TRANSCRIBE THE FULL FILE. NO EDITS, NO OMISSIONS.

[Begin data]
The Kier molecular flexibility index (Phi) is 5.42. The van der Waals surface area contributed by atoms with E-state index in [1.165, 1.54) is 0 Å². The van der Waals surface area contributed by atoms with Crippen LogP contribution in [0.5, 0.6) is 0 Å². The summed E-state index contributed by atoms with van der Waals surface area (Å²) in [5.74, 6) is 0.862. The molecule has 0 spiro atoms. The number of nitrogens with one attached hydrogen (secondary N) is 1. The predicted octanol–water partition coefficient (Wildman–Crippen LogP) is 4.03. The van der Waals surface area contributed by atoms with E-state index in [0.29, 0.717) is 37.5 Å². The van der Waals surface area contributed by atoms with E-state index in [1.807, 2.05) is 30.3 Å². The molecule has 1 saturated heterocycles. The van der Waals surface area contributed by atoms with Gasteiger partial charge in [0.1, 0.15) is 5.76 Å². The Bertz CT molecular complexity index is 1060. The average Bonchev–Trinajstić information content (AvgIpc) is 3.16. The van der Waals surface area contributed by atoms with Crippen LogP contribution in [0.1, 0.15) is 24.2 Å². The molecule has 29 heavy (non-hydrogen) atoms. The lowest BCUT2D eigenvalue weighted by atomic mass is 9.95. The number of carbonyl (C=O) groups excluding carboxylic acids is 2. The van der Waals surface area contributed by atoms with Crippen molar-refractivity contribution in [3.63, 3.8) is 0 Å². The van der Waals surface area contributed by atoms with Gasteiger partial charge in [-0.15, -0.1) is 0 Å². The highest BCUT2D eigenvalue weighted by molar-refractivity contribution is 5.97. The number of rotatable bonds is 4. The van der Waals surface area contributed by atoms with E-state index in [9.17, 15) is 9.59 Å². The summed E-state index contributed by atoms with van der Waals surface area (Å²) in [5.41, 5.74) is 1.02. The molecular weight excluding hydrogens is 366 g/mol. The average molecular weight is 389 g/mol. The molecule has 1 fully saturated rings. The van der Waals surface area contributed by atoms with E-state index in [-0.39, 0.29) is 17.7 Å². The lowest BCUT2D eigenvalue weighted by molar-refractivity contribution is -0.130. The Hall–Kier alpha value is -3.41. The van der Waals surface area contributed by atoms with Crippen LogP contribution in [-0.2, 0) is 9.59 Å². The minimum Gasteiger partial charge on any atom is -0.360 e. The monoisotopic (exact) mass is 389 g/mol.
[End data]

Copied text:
The Kier molecular flexibility index (Phi) is 5.42. The van der Waals surface area contributed by atoms with E-state index in [1.165, 1.54) is 0 Å². The van der Waals surface area contributed by atoms with Crippen LogP contribution in [0.5, 0.6) is 0 Å². The summed E-state index contributed by atoms with van der Waals surface area (Å²) in [5.74, 6) is 0.862. The molecule has 0 spiro atoms. The number of nitrogens with one attached hydrogen (secondary N) is 1. The predicted octanol–water partition coefficient (Wildman–Crippen LogP) is 4.03. The van der Waals surface area contributed by atoms with E-state index in [0.29, 0.717) is 37.5 Å². The van der Waals surface area contributed by atoms with E-state index in [1.807, 2.05) is 30.3 Å². The molecule has 1 saturated heterocycles. The van der Waals surface area contributed by atoms with Gasteiger partial charge in [0.1, 0.15) is 5.76 Å². The Bertz CT molecular complexity index is 1060. The average Bonchev–Trinajstić information content (AvgIpc) is 3.16. The van der Waals surface area contributed by atoms with Crippen LogP contribution in [0.1, 0.15) is 24.2 Å². The molecule has 29 heavy (non-hydrogen) atoms. The lowest BCUT2D eigenvalue weighted by atomic mass is 9.95. The number of carbonyl (C=O) groups excluding carboxylic acids is 2. The van der Waals surface area contributed by atoms with Crippen molar-refractivity contribution in [3.63, 3.8) is 0 Å². The van der Waals surface area contributed by atoms with Gasteiger partial charge in [-0.15, -0.1) is 0 Å². The highest BCUT2D eigenvalue weighted by molar-refractivity contribution is 5.97. The number of rotatable bonds is 4. The van der Waals surface area contributed by atoms with E-state index in [9.17, 15) is 9.59 Å². The summed E-state index contributed by atoms with van der Waals surface area (Å²) in [5.41, 5.74) is 1.02. The molecular weight excluding hydrogens is 366 g/mol. The average molecular weight is 389 g/mol. The molecule has 1 fully saturated rings. The van der Waals surface area contributed by atoms with E-state index in [-0.39, 0.29) is 17.7 Å². The lowest BCUT2D eigenvalue weighted by molar-refractivity contribution is -0.130. The Hall–Kier alpha value is -3.41. The van der Waals surface area contributed by atoms with Crippen LogP contribution in [-0.2, 0) is 9.59 Å². The minimum Gasteiger partial charge on any atom is -0.360 e. The monoisotopic (exact) mass is 389 g/mol.